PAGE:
190 The History of Wake Forest
Alumni
Alex Sink (’70), Nicholas Bragg (’58), and Ed Wilson (’43) were honored by the
alumni association at Homecoming 1993. They were given Distinguished Alumni
Awards, while Horace Kornegay (’47, LLB ’49) of Greensboro received the Law
Alumni Award.
The total number of degrees Wake Forest had granted through 1993 was 44,265.
Of the 32,850 living Wake Forest alumni in 1993, about 15,000 lived in North Carolina.
Summing Up the Year
The academic year 1993–1994 was noteworthy on many levels. First, it marked the
tenth anniversary of Tom Hearn’s presidency. By University standards of the time,
ten years was not a particularly long tenure, but the milestone was acknowledged in
several ways. The President’s ten-year report, To Dream with One Eye Open, a title
referencing philosopher George Santayana, considered how Wake Forest was faring
physically, financially, and academically and indicated that it was much stronger than
it had been when he arrived. Student Government named scholarships after him, and
the alumni association honored him with a special fund for ethics and civic respon-
sibility underwritten by Winston-Salem corporations.
The year also marked transitions for people, buildings, and organizations. The
colonization of societies into sororities was a lengthy, carefully planned, and ulti-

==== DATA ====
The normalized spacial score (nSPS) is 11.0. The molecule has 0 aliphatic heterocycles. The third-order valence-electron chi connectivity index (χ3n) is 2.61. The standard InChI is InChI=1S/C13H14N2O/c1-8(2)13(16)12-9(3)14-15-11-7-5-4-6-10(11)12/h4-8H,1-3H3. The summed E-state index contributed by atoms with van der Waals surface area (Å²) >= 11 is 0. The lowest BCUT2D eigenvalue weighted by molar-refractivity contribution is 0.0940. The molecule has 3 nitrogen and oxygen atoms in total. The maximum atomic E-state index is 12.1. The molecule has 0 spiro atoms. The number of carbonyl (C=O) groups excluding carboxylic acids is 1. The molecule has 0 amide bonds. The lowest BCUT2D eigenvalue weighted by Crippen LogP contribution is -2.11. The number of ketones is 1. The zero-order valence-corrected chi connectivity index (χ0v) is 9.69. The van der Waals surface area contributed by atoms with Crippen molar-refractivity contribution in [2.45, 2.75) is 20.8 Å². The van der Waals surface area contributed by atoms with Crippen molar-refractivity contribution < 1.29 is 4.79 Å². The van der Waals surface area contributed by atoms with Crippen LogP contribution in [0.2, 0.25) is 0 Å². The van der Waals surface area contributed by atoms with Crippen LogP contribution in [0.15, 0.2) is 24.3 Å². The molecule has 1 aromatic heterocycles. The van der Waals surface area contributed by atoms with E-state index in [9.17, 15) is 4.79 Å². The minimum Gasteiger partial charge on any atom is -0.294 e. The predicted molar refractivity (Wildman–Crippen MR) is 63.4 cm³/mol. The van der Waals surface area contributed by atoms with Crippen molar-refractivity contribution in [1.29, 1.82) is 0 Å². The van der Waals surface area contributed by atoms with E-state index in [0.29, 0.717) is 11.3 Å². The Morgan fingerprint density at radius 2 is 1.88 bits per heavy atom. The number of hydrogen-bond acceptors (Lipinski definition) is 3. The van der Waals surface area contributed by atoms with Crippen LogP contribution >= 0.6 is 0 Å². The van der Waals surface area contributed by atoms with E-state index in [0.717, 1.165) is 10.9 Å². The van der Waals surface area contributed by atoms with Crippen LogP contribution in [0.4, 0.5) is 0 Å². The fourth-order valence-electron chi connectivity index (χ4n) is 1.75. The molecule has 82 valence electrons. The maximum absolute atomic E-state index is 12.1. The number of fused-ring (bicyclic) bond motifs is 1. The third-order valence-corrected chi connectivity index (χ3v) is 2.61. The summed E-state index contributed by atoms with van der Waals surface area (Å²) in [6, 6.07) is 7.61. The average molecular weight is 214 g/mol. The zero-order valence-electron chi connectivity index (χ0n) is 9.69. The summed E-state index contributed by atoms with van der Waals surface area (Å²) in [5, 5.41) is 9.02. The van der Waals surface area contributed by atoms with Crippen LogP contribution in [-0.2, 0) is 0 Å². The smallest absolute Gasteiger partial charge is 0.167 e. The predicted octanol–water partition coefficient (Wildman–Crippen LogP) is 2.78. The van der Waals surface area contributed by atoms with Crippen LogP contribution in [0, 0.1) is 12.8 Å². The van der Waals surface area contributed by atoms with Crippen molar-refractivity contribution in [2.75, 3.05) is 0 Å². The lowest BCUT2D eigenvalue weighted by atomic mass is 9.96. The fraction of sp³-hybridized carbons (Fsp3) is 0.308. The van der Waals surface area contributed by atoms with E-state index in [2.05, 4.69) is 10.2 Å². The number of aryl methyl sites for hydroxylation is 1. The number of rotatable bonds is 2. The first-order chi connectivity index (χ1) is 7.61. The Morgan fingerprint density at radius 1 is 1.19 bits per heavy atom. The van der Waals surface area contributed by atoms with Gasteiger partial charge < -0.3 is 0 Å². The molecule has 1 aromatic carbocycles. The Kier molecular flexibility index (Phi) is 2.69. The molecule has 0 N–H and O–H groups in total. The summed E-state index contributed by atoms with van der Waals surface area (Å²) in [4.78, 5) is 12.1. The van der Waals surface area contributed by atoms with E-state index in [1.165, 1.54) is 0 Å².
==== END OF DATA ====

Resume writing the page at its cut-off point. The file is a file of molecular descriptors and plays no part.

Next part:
mately beneficial process. Ed Wilson (Vice President for Special Projects) and John
Willard (Vice President for Financial Responsibilities and Treasurer) both announced
their retirement from those positions as of January 1994. Tom Mullen (Dean of the
College) also announced his retirement, which was postponed until 1995, and Paul
Orser became the first Dean of Freshmen. Carswell Hall and Babcock Hall were reno-
vated for new tenants when the Law School and the Babcock Graduate School of
Business moved to Worrell Center.
Oak Ridge Associated Universities (ORAU) elected Wake Forest to full member-
ship, and the Princeton Review and U.S. News & World Report both gave the University
high marks. The Philomathesian Society was revived, and WAKE Radio produced a
soap opera. Carolyn Frantz won a Rhodes scholarship, and Taco Bell strengthened
the Volunteer Service Corps by donating an oversized van.
Athletically, Wake Forest excelled in the Olympic sports as the men’s cross coun-
try team won the ACC championship and the NCAA district championship, and the
women’s golf team won the ACC championship.
Overall, the events of the year lived on in memories and actions as the social
structure and physical structure of the University changed, and the academic reputa-
tion of Wake Forest increased.
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